What is a reasonable concept of immortality that can be achieved realistically? Certainly, nothing in life is absolute, not even immortality. Immortality cannot come with a guarantee, for example, against accident or suicide. Even immortal life cannot be insured against new zoonotic viral epidemics or even against infectious diseases presently defying the best efforts at cure. All that can be reasonably expected of immortality is the permanent suspension of degenerative diseases that would otherwise accompany aging and senescence. In other words, the immortals will not die of any of the diseases associated with old age (e.g., Alzheimer's disease, cancer, cirrhosis, congestive heart failure, diabetes, heart attacks, hepatitis, immunodeficiencies, inherited blood diseases, leukemias, multiple sclerosis, muscular dystrophy, osteoarthritis, osteoporosis, Parkinson's disease, and stroke), and, as long as nothing else kills them, they can expect to live indefinitely which may, with a lot of luck, be forever.
Ironically, diseases peculiar to the young might represent a particular hazard to the immortals. Regrettably, the forever-young immortals will be exposed for prolonged periods of time (to say the least) to childhood diseases. Childhood leukemia which seems to have a viral rather than a genetic etiology, may become the scourge of immortals. Moreover, and certainly in the early stages of generating immortals, genetic diversity among the immortals would represent only a minuscule proportion of the biodiversity of the species. Resistance to new diseases among the immortals might be severely limited, rendering the immortals peculiarly susceptible and vulnerable to ever-evolving pathogens.
Immortality is not the panacea but only a step in the direction of endless, healthy life. Many of the problems associated with mortal life will be exaggerated by immortality rather than solved by it, but the same ingenuity and creativity currently brought to bear against these problems by mortals will continue to be available to immortals. In other words, human beings will certainly have to continue struggling against threats to life even after removing the threat of death—or, at least, of aging and senescence.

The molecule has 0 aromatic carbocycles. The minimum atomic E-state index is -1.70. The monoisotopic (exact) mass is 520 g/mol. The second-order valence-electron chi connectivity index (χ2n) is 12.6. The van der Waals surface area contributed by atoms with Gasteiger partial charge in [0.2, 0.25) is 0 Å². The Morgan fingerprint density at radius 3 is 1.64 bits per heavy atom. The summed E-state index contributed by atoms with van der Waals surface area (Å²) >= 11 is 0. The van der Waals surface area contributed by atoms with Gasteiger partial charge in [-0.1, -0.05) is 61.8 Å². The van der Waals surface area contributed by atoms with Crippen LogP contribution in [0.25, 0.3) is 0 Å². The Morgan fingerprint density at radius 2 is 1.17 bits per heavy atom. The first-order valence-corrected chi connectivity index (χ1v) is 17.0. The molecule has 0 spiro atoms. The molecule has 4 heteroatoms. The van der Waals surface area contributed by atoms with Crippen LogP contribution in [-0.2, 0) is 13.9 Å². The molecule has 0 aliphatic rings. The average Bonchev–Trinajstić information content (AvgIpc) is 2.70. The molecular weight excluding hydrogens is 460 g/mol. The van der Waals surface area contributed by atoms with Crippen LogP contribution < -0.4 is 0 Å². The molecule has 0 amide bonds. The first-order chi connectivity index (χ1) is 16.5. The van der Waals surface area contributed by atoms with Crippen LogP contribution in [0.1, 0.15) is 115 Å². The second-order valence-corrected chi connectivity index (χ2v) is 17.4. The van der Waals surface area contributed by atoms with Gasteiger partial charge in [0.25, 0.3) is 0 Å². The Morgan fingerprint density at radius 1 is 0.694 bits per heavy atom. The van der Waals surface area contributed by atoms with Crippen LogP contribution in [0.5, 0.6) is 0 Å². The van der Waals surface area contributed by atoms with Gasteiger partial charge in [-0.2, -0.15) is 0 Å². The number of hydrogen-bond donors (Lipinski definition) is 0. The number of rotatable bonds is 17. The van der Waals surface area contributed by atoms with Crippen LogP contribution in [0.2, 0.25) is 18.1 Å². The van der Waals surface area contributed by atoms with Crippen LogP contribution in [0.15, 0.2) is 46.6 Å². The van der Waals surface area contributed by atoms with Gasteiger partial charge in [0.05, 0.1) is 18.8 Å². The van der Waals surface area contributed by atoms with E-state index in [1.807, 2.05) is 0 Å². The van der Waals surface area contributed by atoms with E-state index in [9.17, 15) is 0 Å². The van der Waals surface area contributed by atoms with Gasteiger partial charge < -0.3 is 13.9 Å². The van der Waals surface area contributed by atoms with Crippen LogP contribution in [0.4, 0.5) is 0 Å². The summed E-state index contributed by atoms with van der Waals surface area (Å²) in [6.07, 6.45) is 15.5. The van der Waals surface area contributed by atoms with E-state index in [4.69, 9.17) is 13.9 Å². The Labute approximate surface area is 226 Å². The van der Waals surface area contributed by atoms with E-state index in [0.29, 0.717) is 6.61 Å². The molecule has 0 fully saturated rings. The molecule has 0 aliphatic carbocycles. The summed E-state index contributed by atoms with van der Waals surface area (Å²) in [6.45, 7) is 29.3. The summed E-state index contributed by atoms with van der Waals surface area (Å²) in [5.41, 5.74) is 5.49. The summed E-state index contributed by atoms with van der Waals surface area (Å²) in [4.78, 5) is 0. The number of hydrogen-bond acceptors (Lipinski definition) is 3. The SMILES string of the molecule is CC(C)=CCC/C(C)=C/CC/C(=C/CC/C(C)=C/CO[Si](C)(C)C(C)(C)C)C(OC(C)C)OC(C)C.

But other problems associated with mortal life may be solved by immortality. Given that the forever young will be sexually immature, the immortals will be sterile, providing a natural control on excess human fecundity (i.e., defusing the human population explosion). Moreover, one can anticipate that, in response to the inevitable shrinking of human biodiversity in the immortal population (although I would hope reasonable efforts would be made to preserve as much biodiversity as possible), a high priority should be placed on manipulating genes, fulfilling biotechnology's potential for creating a healthier and happier humanity. Hopefully, the immortals would represent a concentration of the exemplary traits of the human species. Presently, biologists do not know how to go from the beginning of this immortal narrative to the end, but we can learn. When decisions are upon us, sufficient wisdom will prevail to help us make good choices.
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